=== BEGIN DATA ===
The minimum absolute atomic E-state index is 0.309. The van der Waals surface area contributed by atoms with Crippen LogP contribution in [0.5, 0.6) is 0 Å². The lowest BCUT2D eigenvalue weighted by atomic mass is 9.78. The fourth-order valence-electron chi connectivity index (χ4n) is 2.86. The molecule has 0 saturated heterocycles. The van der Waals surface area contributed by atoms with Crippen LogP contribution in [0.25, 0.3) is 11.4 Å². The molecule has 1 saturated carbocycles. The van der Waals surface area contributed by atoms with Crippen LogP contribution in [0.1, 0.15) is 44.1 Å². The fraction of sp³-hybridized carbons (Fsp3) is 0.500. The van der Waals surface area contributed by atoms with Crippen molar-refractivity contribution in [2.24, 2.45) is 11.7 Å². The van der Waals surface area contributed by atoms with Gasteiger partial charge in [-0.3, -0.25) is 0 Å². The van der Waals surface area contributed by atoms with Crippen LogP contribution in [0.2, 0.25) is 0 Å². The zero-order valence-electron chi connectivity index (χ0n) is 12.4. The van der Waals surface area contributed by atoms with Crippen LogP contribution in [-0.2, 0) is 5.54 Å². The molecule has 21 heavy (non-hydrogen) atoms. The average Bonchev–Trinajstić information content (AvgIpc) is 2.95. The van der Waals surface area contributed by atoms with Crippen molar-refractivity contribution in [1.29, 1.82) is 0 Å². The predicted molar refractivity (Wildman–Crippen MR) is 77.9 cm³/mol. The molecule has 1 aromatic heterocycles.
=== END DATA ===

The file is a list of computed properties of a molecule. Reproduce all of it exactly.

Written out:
The minimum absolute atomic E-state index is 0.309. The van der Waals surface area contributed by atoms with Crippen LogP contribution in [0.5, 0.6) is 0 Å². The lowest BCUT2D eigenvalue weighted by atomic mass is 9.78. The fourth-order valence-electron chi connectivity index (χ4n) is 2.86. The molecule has 0 saturated heterocycles. The van der Waals surface area contributed by atoms with Crippen LogP contribution in [0.25, 0.3) is 11.4 Å². The molecule has 1 saturated carbocycles. The van der Waals surface area contributed by atoms with Crippen LogP contribution in [0.1, 0.15) is 44.1 Å². The fraction of sp³-hybridized carbons (Fsp3) is 0.500. The van der Waals surface area contributed by atoms with Crippen molar-refractivity contribution in [2.24, 2.45) is 11.7 Å². The van der Waals surface area contributed by atoms with Gasteiger partial charge in [-0.3, -0.25) is 0 Å². The van der Waals surface area contributed by atoms with Crippen LogP contribution in [0.2, 0.25) is 0 Å². The zero-order valence-electron chi connectivity index (χ0n) is 12.4. The van der Waals surface area contributed by atoms with Crippen LogP contribution in [-0.2, 0) is 5.54 Å². The molecule has 21 heavy (non-hydrogen) atoms. The average Bonchev–Trinajstić information content (AvgIpc) is 2.95. The van der Waals surface area contributed by atoms with Crippen molar-refractivity contribution in [1.29, 1.82) is 0 Å². The predicted molar refractivity (Wildman–Crippen MR) is 77.9 cm³/mol. The molecule has 1 aromatic heterocycles.